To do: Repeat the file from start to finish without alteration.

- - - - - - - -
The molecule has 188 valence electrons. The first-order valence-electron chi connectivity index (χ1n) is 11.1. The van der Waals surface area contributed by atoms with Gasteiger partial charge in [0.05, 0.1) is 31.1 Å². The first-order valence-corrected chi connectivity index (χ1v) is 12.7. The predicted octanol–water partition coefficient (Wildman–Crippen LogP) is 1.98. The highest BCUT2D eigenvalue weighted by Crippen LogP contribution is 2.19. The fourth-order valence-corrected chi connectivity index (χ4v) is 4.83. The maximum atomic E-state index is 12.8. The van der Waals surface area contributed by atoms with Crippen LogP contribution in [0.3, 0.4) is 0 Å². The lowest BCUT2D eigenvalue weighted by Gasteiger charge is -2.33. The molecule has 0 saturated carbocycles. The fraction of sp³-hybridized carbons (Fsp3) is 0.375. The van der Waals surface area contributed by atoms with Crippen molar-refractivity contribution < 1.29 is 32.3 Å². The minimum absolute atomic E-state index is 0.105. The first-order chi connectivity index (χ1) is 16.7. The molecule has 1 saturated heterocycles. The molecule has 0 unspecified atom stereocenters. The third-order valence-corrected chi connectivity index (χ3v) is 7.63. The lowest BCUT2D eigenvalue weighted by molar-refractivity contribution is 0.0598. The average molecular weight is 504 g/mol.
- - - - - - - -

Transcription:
The molecule has 188 valence electrons. The first-order valence-electron chi connectivity index (χ1n) is 11.1. The van der Waals surface area contributed by atoms with Gasteiger partial charge in [0.05, 0.1) is 31.1 Å². The first-order valence-corrected chi connectivity index (χ1v) is 12.7. The predicted octanol–water partition coefficient (Wildman–Crippen LogP) is 1.98. The highest BCUT2D eigenvalue weighted by Crippen LogP contribution is 2.19. The fourth-order valence-corrected chi connectivity index (χ4v) is 4.83. The maximum atomic E-state index is 12.8. The van der Waals surface area contributed by atoms with Crippen LogP contribution in [0.3, 0.4) is 0 Å². The lowest BCUT2D eigenvalue weighted by Gasteiger charge is -2.33. The molecule has 0 saturated carbocycles. The fraction of sp³-hybridized carbons (Fsp3) is 0.375. The van der Waals surface area contributed by atoms with Crippen molar-refractivity contribution < 1.29 is 32.3 Å². The minimum absolute atomic E-state index is 0.105. The first-order chi connectivity index (χ1) is 16.7. The molecule has 1 saturated heterocycles. The molecule has 0 unspecified atom stereocenters. The third-order valence-corrected chi connectivity index (χ3v) is 7.63. The lowest BCUT2D eigenvalue weighted by molar-refractivity contribution is 0.0598. The average molecular weight is 504 g/mol.